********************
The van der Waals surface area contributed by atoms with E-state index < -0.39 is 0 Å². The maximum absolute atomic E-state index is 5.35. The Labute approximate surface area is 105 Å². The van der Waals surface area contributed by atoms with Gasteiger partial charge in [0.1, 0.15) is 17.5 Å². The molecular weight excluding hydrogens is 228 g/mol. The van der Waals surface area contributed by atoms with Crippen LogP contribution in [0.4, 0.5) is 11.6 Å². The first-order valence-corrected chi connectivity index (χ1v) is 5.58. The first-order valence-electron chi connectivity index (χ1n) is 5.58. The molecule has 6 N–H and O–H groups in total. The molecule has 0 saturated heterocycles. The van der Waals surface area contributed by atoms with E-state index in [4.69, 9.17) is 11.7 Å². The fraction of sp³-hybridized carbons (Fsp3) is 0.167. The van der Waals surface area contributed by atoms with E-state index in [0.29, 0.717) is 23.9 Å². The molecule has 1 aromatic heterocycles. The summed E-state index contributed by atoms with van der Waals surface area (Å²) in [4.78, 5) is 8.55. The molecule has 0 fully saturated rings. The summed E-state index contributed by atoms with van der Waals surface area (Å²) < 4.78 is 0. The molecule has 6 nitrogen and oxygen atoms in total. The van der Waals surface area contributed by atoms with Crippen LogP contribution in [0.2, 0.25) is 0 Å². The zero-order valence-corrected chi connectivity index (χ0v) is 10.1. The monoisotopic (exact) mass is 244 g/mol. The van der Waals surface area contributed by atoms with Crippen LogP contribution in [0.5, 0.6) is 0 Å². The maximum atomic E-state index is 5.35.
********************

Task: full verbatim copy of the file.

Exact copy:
The van der Waals surface area contributed by atoms with E-state index < -0.39 is 0 Å². The maximum absolute atomic E-state index is 5.35. The Labute approximate surface area is 105 Å². The van der Waals surface area contributed by atoms with Gasteiger partial charge in [0.1, 0.15) is 17.5 Å². The molecular weight excluding hydrogens is 228 g/mol. The van der Waals surface area contributed by atoms with Crippen LogP contribution in [0.4, 0.5) is 11.6 Å². The first-order valence-corrected chi connectivity index (χ1v) is 5.58. The first-order valence-electron chi connectivity index (χ1n) is 5.58. The molecule has 6 N–H and O–H groups in total. The molecule has 0 saturated heterocycles. The van der Waals surface area contributed by atoms with E-state index in [4.69, 9.17) is 11.7 Å². The fraction of sp³-hybridized carbons (Fsp3) is 0.167. The van der Waals surface area contributed by atoms with E-state index in [0.29, 0.717) is 23.9 Å². The molecule has 1 aromatic heterocycles. The summed E-state index contributed by atoms with van der Waals surface area (Å²) in [4.78, 5) is 8.55. The molecule has 0 fully saturated rings. The summed E-state index contributed by atoms with van der Waals surface area (Å²) < 4.78 is 0. The molecule has 6 nitrogen and oxygen atoms in total. The van der Waals surface area contributed by atoms with Crippen LogP contribution in [0.2, 0.25) is 0 Å². The zero-order valence-corrected chi connectivity index (χ0v) is 10.1. The monoisotopic (exact) mass is 244 g/mol. The van der Waals surface area contributed by atoms with Crippen LogP contribution in [0.5, 0.6) is 0 Å². The maximum atomic E-state index is 5.35.